You ask about feelings and law. But feelings do not fall within the domain of law. A person feels what a person feels. Then he has the power to decide whether he will act upon those feelings or… not. This is the human experience: desire, longing, wanting…and the law. Part of our development from childhood to adulthood is creating for ourselves a moral compass. Something that's internal. That which tells us right from wrong. And that moral compass is comprised of myriad components, but must be firmly grounded, always, in a system of values.
For Jews, the all-encompassing system is Torah law. Torah law governs every single part of living. And from the body of Torah law emerges a system of values - general, societal and personal. Sometimes, it's easy; we feel an affinity, for example, to the laws of tzedaka, or we feel a strong connection to the laws of Shabbat or brit milah. And sometimes, we feel something quite the opposite - we feel estranged or disconnected or personally deeply at odds with a law.
We feel what we feel. Some feelings we can change, and some we can't. Sometimes what we feel is subject to modification, and sometimes it's not. Totally and unequivocally not. And yet, the law is absolute.
As much as we know about human sexuality, we don't yet know enough. We're all, as individuals and as a society, still learning. In the last half century, we've come a long way in our understanding of human sexuality, and in redefining a cultural moral code. Some of what we've come to accept as a socity is long, long overdue. And some of what we've come to accept undermines the very dignity of human sexuality. But, we're learning.
We do know this, though: we know that among other sexual behviours, Torah law expressly forbids the specific act of male homosexuality.
And we do know this: Torah law forbids bigotry; homophobia is prohibited.
And we do know this: too many Jewish girls and boys, Jewish women and men, have suffered too much for too long. And we know that most of that suffering is caused by the environment around them. We do know this: when we become judges of another person, we behave contrary to Torah law.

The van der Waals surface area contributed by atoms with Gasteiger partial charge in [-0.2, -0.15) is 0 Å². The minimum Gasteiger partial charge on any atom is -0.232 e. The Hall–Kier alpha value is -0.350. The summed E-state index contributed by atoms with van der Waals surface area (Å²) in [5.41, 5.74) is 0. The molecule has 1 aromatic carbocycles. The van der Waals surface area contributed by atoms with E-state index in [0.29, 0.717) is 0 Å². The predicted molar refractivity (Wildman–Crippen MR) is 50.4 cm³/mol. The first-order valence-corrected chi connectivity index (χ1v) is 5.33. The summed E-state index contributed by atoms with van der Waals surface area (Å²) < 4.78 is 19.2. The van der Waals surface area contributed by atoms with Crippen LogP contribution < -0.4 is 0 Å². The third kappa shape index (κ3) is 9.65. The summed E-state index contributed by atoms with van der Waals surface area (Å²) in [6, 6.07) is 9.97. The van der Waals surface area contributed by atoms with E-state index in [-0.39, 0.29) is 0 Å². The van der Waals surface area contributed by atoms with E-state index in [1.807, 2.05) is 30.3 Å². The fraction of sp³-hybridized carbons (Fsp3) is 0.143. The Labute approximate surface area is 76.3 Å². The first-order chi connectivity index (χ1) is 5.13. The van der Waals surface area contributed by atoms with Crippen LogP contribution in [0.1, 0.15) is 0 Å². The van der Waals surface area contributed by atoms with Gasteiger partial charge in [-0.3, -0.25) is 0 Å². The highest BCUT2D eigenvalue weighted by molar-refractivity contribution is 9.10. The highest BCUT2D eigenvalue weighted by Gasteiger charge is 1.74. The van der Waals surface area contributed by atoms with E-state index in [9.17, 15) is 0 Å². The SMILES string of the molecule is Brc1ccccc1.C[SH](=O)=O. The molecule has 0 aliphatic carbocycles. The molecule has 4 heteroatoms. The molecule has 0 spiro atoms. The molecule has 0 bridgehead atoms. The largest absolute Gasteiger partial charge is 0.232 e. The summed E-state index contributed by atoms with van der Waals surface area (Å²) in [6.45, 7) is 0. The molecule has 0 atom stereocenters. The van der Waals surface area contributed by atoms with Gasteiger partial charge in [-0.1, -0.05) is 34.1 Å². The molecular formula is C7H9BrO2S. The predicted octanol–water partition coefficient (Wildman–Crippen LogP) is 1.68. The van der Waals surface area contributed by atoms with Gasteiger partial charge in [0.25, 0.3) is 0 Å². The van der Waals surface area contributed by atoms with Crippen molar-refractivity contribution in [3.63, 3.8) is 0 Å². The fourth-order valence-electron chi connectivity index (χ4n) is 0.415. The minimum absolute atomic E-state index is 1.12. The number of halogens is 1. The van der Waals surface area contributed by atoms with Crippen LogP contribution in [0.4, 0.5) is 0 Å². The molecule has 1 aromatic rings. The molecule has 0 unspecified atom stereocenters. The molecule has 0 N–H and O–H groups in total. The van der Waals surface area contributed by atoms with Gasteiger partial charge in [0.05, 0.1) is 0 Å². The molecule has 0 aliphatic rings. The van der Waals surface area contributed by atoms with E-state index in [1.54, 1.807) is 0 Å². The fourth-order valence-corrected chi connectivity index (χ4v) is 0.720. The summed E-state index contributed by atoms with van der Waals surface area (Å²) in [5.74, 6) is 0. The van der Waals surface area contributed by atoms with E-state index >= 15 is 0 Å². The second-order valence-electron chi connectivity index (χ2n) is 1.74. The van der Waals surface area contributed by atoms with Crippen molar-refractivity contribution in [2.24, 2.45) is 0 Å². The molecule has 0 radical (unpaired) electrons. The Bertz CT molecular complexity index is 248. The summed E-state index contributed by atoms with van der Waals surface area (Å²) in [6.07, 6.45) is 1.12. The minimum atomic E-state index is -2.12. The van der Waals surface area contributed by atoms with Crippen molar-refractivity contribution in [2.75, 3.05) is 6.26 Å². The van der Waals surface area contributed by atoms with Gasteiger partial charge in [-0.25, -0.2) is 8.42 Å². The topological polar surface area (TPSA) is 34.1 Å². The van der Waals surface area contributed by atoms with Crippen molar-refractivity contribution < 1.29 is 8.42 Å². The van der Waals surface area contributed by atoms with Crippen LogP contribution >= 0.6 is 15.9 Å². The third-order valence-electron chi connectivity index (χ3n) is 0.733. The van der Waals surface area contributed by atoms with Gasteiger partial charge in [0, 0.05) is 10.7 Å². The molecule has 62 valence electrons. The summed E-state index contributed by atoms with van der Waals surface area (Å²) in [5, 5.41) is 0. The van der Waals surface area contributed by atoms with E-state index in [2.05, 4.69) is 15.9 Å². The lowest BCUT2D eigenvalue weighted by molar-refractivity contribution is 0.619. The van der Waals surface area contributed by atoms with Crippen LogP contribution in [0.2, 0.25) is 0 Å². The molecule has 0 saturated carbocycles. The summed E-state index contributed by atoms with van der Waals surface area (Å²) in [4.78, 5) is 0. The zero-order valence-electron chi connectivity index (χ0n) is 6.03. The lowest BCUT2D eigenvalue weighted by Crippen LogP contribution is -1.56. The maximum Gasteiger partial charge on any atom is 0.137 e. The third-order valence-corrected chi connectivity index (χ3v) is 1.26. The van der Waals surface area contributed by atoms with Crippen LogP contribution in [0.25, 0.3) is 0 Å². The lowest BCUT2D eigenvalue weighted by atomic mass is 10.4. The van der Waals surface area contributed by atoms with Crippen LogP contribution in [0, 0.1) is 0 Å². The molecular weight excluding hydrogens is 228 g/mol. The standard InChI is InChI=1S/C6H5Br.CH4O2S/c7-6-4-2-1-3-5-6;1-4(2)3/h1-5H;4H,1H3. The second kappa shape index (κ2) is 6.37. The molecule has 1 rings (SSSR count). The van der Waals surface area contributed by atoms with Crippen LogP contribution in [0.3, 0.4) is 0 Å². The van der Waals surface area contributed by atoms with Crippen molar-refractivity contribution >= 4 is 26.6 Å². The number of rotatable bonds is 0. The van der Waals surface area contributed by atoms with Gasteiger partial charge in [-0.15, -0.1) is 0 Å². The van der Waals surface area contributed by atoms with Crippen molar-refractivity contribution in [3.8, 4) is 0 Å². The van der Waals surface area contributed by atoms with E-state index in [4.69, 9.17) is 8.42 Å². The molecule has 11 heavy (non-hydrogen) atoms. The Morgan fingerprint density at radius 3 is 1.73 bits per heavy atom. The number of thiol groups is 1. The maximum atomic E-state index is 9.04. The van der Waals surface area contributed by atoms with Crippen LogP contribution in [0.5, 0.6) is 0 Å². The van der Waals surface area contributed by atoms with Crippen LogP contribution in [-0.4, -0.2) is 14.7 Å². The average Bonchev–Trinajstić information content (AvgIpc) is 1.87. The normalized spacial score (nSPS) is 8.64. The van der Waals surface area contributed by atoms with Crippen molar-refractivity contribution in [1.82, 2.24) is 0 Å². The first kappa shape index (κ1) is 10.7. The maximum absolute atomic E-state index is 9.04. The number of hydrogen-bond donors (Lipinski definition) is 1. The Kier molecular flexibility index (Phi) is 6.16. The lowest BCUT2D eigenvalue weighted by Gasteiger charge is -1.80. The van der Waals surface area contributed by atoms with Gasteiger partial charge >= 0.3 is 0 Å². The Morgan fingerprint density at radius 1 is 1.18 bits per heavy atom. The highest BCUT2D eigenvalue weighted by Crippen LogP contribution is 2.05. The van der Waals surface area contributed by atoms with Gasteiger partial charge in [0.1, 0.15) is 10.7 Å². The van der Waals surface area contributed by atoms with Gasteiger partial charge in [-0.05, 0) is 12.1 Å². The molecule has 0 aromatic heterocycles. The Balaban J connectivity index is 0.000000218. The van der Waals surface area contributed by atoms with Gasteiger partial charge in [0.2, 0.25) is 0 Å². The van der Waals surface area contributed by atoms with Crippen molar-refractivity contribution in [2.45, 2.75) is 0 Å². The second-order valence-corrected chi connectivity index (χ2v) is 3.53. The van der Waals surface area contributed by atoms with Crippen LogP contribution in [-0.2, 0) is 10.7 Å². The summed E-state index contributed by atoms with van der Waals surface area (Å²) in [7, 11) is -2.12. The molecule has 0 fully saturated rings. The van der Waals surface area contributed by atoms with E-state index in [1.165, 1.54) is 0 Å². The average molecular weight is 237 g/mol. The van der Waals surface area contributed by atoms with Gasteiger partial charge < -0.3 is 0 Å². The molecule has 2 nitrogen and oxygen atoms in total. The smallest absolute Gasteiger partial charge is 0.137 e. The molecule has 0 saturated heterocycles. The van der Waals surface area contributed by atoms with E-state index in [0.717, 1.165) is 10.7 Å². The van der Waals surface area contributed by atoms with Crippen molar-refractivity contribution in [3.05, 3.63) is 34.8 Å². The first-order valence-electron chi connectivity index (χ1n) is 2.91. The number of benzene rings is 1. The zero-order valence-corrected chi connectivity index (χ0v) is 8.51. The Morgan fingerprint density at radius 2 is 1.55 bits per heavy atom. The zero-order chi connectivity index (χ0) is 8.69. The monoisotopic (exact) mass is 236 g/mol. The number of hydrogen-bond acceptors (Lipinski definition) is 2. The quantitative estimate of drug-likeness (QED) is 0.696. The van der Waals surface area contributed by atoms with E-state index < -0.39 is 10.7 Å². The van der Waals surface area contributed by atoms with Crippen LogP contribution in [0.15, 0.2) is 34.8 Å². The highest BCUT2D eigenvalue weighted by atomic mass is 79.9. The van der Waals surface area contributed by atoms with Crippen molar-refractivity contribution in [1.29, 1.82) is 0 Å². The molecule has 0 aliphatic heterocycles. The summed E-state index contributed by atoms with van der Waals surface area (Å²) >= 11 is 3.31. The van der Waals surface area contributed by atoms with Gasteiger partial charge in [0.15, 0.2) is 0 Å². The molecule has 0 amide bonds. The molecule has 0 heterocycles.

And we do know this: A Jew belongs in a Jewish environment. Each of us, struggling or not, needs to be in a truly Torah-observant environment. And each of us is responsible for that environment - each of us is responsible for what we bring to that environment. When we bring ignorance, or cruelty or self-righteous judgment of others, we contribute to the sullying of a true Torah environment. When we bring the most ideal principles of ahavat Yisrael, respect for every individual, recognition of each individual's personal relationship with G‑d...when we bring the best of our humanity, as expected by Torah ideals, we contribute to a Torah environment that is healthy and wholesome.
Or perhaps your question is in regard to how we should react to the homosexual feelings of others? Or how we should react to someone who eats on Yom Kippur? Or someone who longs for the relationship with a man other than her husband? On this, the classic work known as theTanya provides strong advice: Consider what it means to have such burning passions for forbidden fruit. Consider the day to day fierce and relentless battle demanded to conquer such passions. And then ask yourself, "Do I ever fight such a battle on my own ground?"
The Tanya continues to illustrate the many areas in which all of us can improve by waging at least a small battle on our own ground.
On your question concerning community: A Jew belongs within a Jewish community. There are no application forms and no qualification requirements. He's Jewish—that's where he belongs. Period. We all have our challenges, our shortcomings, our feelings...and our failures in battle as well...and with all that, we are a community of Jews.